Xi’s Rhetoric On Taiwan At Party Congress Must Worry The World – Analysis


By Kalpit A Mankikar

President Xi Jinping kicked off the Chinese Communist Party’s (CCP) National Congress, which charts its policy trajectory for the next five years and finalises its future leadership, with an address to the Party faithful for nearly 1 hour and 45 minutes.

This year, the CCP’s leadership conclave comes amidst a major strain on the Chinese economy with important segments like real estate, manufacturing, and retail bleeding either as a result of COVID-19 curbs or policy shifts. The International Monetary Fund’s World Economic Outlook, released in October, estimates China’s GDP growth at 3.2 percent this year; in contrast, India and ASEAN-5 are expected to post 6.8 percent and 5.3 percent growth respectively. There have been sporadic protests against curbs imposed due to the COVID-19 pandemic. Another worry is China’s relationship with the US, which has deteriorated due to the former’s close ties with Russia, its refusal to criticise Russia’s aggression in Ukraine, and its threat to mount an invasion of Taiwan. Many of these concerns, along with Xi’s “achievements” since he assumed office in 2012, resonated in his speech. In 2021, the Chinese government announced that as many as 100 million had been brought out of poverty, which Xi touted as a major victory. On the issue of Hong Kong, Xi expressed satisfaction that “patriots” were presiding over the island’s affairs, and its diplomatic corps was doing a stellar job of upholding the nation’s dignity.

China’s response to the COVID-19 pandemic was to shutter down cities and initiate mass testing of the population, which has caused some dissent within the population. Liang Wannian, chief of China’s Epidemic Response and Disposal Leading Group—a committee that operates under the National Health Commission—admitted that there was an anticipation of returning to life as it was before the pandemic, but admitted that there was no exit strategy in an interview to the state broadcaster ahead of the Congress. There have been nearly 1 million COVID cases in China since the start of the pandemic, which is around 0.07 percent of its population. According to China’s health officials, when compared with Western nations, both the rate of infection and total death toll (approximately 5,200) is low, but Liang expressed fears that in the absence of “better means of treatment”, abruptly discontinuing the policy could overwhelm the healthcare system and lead to more deaths. Nearly 90 percent of China’s population has been fully vaccinated against COVID as of mid-October and around 86.3 percent of those in the 60+ age group have also been vaccinated as of early October.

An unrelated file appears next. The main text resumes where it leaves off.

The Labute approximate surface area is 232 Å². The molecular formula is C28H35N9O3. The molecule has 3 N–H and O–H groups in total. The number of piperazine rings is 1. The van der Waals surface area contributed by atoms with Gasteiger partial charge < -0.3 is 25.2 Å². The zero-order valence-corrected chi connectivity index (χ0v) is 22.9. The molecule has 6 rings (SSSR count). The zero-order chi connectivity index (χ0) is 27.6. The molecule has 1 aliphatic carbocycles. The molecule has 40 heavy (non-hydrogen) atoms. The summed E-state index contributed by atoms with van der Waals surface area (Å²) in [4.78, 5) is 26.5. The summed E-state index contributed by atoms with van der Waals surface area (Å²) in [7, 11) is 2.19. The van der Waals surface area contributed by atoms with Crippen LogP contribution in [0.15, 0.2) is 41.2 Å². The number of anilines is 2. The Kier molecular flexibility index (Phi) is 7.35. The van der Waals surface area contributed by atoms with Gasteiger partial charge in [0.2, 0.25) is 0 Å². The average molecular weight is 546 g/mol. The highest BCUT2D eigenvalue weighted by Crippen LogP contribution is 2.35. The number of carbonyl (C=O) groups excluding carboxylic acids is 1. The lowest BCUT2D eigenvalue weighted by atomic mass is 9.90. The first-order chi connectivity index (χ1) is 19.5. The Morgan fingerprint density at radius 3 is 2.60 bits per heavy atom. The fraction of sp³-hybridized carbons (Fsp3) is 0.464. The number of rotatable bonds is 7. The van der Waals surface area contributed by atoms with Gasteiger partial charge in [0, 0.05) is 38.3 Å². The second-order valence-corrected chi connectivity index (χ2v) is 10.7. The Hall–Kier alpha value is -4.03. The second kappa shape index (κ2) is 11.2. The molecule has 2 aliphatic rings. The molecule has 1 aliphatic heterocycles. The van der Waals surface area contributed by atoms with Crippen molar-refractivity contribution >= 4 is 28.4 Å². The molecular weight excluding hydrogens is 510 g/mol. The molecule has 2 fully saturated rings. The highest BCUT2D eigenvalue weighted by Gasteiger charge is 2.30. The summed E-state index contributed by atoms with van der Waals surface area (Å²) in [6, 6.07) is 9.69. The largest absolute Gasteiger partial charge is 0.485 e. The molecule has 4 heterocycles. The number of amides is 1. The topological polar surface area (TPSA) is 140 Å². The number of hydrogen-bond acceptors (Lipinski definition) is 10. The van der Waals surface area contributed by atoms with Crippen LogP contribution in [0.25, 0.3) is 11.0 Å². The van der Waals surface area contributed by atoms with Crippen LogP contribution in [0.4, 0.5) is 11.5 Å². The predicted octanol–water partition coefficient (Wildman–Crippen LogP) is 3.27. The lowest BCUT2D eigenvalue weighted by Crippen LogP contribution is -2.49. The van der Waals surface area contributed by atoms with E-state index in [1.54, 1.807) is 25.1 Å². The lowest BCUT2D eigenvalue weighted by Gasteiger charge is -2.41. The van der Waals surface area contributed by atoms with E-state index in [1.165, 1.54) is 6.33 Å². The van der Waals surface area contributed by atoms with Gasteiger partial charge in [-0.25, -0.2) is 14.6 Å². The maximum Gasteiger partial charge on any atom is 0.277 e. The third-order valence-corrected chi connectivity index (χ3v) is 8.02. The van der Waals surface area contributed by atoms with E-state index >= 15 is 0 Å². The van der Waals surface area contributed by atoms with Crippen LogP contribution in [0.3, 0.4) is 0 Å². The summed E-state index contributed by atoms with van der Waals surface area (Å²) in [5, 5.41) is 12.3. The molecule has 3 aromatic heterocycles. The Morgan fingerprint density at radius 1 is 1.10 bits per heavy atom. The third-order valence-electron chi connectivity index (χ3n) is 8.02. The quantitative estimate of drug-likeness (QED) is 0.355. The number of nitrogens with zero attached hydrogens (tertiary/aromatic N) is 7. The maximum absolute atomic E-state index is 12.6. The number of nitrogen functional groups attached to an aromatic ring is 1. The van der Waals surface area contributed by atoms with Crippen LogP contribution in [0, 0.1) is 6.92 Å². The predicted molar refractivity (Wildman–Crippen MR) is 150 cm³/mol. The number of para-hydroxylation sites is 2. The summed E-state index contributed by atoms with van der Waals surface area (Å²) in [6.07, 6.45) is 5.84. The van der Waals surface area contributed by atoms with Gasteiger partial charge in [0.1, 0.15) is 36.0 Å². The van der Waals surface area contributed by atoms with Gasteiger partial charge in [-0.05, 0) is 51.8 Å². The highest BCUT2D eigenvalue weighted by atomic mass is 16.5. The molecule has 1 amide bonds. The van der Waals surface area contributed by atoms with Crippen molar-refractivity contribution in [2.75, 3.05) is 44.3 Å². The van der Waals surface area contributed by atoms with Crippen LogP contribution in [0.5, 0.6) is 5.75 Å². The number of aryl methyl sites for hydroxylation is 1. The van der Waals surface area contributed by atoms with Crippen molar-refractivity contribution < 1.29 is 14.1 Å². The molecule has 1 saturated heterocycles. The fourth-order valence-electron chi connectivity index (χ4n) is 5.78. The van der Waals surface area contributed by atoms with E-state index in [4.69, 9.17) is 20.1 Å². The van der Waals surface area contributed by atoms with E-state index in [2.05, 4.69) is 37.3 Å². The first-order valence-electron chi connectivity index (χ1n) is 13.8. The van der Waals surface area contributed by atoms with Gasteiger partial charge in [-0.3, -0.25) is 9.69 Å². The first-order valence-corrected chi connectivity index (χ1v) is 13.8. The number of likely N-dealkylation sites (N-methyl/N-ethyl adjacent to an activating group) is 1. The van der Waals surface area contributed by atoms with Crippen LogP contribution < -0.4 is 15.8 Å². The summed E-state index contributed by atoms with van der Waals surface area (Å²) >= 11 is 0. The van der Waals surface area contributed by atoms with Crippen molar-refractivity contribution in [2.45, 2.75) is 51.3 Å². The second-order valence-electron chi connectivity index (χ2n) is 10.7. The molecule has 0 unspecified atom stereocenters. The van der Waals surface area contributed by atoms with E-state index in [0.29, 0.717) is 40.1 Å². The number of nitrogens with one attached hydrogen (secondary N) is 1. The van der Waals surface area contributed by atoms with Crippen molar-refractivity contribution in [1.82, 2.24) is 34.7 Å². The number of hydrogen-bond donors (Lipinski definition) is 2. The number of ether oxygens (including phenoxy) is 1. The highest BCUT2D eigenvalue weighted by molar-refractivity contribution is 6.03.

But given the CCP’s penchant of turning an adversity into an opportunity, Xi has sold China’s zero COVID-19 policy as prioritising the protection of lives of citizens. A recent article in People’s Daily, the CCP’s mouthpiece, justified the continuation of the zero COVID-19 policy. The article chided the approach of some nations that have “chosen to live with the virus” despite a huge death toll, contrasting it with China’s approach, which has “saved lives” but caused economic damage.

However, upon closer examination, the gloss around Xi’s accomplishments seems to be wearing off. The abrupt lockdowns necessitated by the zero COVID strategy have hit the poor and threaten to jeopardise the gains of China’s poverty alleviation programme, which the CCP touted as a feat that had “not been accomplished in human history”. The authorities in provincial Jilin recently started doling out 200 yuan (US$31.5) to low-income households and poor residents, along with vegetables and some medical supplies.